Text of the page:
The history of the Sempione park began centuries ago, specifically back in 1392, when Gian Galeazzo Visconti, the Duke of Milan, ordered to surround the whole area with an extensive moat to safeguard the game. From that date till now, many curiosities and legends have been related to this beautiful oasis in the center of Milan.
Here are some of the most important that you should know about this artistic, historical, and naturalistic journey inside the Park.
1. The Park, for over a century, was a wood of over 300 hectares, enriched by the Sforza family in 1400. It consisted mainly of oak and chestnut trees and it was inhabited by exotic animals.
2. In the late 1500s, after the fall of the Milanese Duchy of the Sforza Family due to the Spanish domination, the Park was used partially for agriculture, and partially as military training ground – until 1861.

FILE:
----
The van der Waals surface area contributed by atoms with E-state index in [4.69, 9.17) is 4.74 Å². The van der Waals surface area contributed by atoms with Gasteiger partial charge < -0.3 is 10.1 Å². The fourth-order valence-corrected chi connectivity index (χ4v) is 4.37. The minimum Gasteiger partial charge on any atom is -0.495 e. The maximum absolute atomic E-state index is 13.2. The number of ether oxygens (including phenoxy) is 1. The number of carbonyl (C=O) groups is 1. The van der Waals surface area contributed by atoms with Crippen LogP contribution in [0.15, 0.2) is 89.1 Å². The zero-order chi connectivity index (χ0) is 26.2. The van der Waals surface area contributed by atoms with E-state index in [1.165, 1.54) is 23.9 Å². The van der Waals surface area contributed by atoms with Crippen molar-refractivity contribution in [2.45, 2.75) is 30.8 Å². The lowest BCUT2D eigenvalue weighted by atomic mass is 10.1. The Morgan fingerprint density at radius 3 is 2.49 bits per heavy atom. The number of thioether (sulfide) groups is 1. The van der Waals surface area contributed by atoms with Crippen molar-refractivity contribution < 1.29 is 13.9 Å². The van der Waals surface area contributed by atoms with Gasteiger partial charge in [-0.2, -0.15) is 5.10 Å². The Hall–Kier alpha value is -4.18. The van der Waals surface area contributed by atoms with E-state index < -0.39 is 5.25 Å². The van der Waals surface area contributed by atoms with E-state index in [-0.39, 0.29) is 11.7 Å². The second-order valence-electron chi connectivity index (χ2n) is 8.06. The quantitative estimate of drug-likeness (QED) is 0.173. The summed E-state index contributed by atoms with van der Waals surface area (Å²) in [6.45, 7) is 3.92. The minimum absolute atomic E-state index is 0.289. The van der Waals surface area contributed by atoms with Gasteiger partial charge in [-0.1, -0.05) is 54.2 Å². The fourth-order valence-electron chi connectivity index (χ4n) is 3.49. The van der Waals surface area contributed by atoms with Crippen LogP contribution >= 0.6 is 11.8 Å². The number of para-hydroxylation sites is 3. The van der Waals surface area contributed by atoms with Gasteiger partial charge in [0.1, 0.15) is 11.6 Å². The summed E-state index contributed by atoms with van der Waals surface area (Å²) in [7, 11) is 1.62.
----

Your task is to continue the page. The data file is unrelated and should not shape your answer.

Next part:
3. The park project was entrusted in 1888 to the architect Emilio Alemagna, inspired by the romantic model of English parks with tree-lined avenues and ponds.
4. In 1906, the Park hosted the EXPO and in 1933 saw the construction of the Palazzo dell’Arte (Triennale). The Park is home to several sculptures, including the equestrian monument to Napoleon III and Antonio Paradiso’s History of the Earth works, Fernandez’s Musical Accumulation, and Giorgio de Chirico’s Mysterious Baths.
5. In the last months of the Second World War, the city was a victim of famine, and it became increasingly difficult to feed the citizens. It was decided, then, to sow the Sempione park with potatoes while sunflowers were placed on the sides.
6. In January 2011, the Park was the scene of a Cross-Country Skiing World Cup trial. On this occasion, snow from the Alps rested next to the natural snow resulting from severe snowfalls.
7. Among the urban legends, the ghost of the Black Lady is highlighted: on foggy evenings, when Parco Sempione is empty, it would happen to smell violets, and the ghostly figure of the lady would appear dressed in a long black dress and veiled in the face. It is said that she would lure handsome young men into leading them to a remote place where they would be victims of madness after mating.